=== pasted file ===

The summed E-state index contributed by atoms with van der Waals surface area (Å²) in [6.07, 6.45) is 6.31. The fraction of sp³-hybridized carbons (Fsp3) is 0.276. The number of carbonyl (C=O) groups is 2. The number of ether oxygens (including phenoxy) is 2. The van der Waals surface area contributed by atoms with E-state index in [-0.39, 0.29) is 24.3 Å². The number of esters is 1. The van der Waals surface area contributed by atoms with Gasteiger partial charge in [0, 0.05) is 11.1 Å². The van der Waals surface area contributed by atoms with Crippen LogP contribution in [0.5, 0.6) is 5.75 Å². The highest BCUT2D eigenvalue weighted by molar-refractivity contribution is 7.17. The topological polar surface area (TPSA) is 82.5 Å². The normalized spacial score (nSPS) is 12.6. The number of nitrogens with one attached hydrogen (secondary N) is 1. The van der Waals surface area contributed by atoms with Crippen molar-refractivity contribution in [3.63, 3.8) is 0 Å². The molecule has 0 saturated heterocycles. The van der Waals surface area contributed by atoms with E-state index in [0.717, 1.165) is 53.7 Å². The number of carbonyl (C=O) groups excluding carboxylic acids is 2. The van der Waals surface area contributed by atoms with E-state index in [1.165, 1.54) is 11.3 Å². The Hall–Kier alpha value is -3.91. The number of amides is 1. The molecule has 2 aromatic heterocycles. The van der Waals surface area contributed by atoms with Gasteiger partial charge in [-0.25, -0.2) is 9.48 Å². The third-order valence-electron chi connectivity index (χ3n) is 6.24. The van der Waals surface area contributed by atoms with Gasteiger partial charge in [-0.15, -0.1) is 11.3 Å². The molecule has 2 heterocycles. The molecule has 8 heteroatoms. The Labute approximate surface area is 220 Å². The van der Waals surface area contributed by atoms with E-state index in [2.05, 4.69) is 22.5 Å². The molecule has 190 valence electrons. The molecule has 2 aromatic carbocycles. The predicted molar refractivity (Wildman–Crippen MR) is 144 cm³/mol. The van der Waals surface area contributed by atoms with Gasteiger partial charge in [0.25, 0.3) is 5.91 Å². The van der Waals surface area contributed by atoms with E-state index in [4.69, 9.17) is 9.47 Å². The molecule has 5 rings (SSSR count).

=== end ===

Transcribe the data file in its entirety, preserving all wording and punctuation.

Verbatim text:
The summed E-state index contributed by atoms with van der Waals surface area (Å²) in [6.07, 6.45) is 6.31. The fraction of sp³-hybridized carbons (Fsp3) is 0.276. The number of carbonyl (C=O) groups is 2. The number of ether oxygens (including phenoxy) is 2. The van der Waals surface area contributed by atoms with E-state index in [-0.39, 0.29) is 24.3 Å². The number of esters is 1. The van der Waals surface area contributed by atoms with Gasteiger partial charge in [0, 0.05) is 11.1 Å². The van der Waals surface area contributed by atoms with Crippen LogP contribution in [0.5, 0.6) is 5.75 Å². The highest BCUT2D eigenvalue weighted by molar-refractivity contribution is 7.17. The topological polar surface area (TPSA) is 82.5 Å². The normalized spacial score (nSPS) is 12.6. The number of nitrogens with one attached hydrogen (secondary N) is 1. The van der Waals surface area contributed by atoms with Crippen molar-refractivity contribution in [3.63, 3.8) is 0 Å². The molecule has 0 saturated heterocycles. The van der Waals surface area contributed by atoms with E-state index in [0.717, 1.165) is 53.7 Å². The number of carbonyl (C=O) groups excluding carboxylic acids is 2. The van der Waals surface area contributed by atoms with E-state index in [1.165, 1.54) is 11.3 Å². The Hall–Kier alpha value is -3.91. The number of amides is 1. The molecule has 2 aromatic heterocycles. The van der Waals surface area contributed by atoms with Gasteiger partial charge in [-0.25, -0.2) is 9.48 Å². The third-order valence-electron chi connectivity index (χ3n) is 6.24. The van der Waals surface area contributed by atoms with Gasteiger partial charge in [-0.15, -0.1) is 11.3 Å². The molecule has 2 heterocycles. The molecule has 8 heteroatoms. The Labute approximate surface area is 220 Å². The van der Waals surface area contributed by atoms with E-state index in [2.05, 4.69) is 22.5 Å². The molecule has 190 valence electrons. The molecule has 2 aromatic carbocycles. The predicted molar refractivity (Wildman–Crippen MR) is 144 cm³/mol. The van der Waals surface area contributed by atoms with Gasteiger partial charge in [0.25, 0.3) is 5.91 Å². The van der Waals surface area contributed by atoms with E-state index in [4.69, 9.17) is 9.47 Å². The molecule has 5 rings (SSSR count).